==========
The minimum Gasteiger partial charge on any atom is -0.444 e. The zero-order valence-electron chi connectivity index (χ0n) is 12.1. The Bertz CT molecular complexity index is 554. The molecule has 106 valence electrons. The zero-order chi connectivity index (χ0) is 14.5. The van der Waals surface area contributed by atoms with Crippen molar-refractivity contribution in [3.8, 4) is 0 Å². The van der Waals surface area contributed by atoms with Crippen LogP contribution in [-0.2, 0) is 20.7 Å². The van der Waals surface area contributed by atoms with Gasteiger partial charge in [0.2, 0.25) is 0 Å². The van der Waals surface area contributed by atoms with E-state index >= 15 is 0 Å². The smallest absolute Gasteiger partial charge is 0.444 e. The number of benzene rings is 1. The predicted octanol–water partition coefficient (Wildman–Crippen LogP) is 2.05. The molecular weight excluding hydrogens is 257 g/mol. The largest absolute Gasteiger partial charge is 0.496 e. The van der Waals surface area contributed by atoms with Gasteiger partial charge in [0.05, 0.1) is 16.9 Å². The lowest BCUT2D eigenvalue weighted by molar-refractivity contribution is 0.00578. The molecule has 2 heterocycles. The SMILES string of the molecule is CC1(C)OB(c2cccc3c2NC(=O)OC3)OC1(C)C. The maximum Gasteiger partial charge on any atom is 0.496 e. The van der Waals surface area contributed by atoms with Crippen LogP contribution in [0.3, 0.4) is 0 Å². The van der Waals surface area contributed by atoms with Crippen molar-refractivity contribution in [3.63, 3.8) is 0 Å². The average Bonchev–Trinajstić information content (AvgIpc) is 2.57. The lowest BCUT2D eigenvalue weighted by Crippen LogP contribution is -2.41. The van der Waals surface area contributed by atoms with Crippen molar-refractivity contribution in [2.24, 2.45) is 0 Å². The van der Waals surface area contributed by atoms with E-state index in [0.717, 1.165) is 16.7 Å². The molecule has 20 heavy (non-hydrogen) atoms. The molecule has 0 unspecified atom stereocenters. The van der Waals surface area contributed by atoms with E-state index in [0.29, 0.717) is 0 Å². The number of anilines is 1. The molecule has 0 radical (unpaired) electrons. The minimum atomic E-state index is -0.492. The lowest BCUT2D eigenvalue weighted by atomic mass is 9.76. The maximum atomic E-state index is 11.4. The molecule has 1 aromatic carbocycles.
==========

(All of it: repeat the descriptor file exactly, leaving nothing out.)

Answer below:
The minimum Gasteiger partial charge on any atom is -0.444 e. The zero-order valence-electron chi connectivity index (χ0n) is 12.1. The Bertz CT molecular complexity index is 554. The molecule has 106 valence electrons. The zero-order chi connectivity index (χ0) is 14.5. The van der Waals surface area contributed by atoms with Crippen molar-refractivity contribution in [3.8, 4) is 0 Å². The van der Waals surface area contributed by atoms with Crippen LogP contribution in [-0.2, 0) is 20.7 Å². The van der Waals surface area contributed by atoms with Gasteiger partial charge in [0.2, 0.25) is 0 Å². The van der Waals surface area contributed by atoms with E-state index >= 15 is 0 Å². The smallest absolute Gasteiger partial charge is 0.444 e. The number of benzene rings is 1. The predicted octanol–water partition coefficient (Wildman–Crippen LogP) is 2.05. The molecular weight excluding hydrogens is 257 g/mol. The largest absolute Gasteiger partial charge is 0.496 e. The van der Waals surface area contributed by atoms with Gasteiger partial charge in [0.05, 0.1) is 16.9 Å². The lowest BCUT2D eigenvalue weighted by molar-refractivity contribution is 0.00578. The molecule has 2 heterocycles. The SMILES string of the molecule is CC1(C)OB(c2cccc3c2NC(=O)OC3)OC1(C)C. The maximum Gasteiger partial charge on any atom is 0.496 e. The van der Waals surface area contributed by atoms with Crippen LogP contribution in [0.3, 0.4) is 0 Å². The van der Waals surface area contributed by atoms with Crippen molar-refractivity contribution in [3.63, 3.8) is 0 Å². The average Bonchev–Trinajstić information content (AvgIpc) is 2.57. The lowest BCUT2D eigenvalue weighted by Crippen LogP contribution is -2.41. The van der Waals surface area contributed by atoms with Crippen molar-refractivity contribution in [2.24, 2.45) is 0 Å². The van der Waals surface area contributed by atoms with E-state index in [0.717, 1.165) is 16.7 Å². The molecule has 20 heavy (non-hydrogen) atoms. The molecule has 0 unspecified atom stereocenters. The van der Waals surface area contributed by atoms with E-state index in [0.29, 0.717) is 0 Å². The number of anilines is 1. The molecule has 0 radical (unpaired) electrons. The minimum atomic E-state index is -0.492. The lowest BCUT2D eigenvalue weighted by atomic mass is 9.76. The maximum atomic E-state index is 11.4. The molecule has 1 aromatic carbocycles.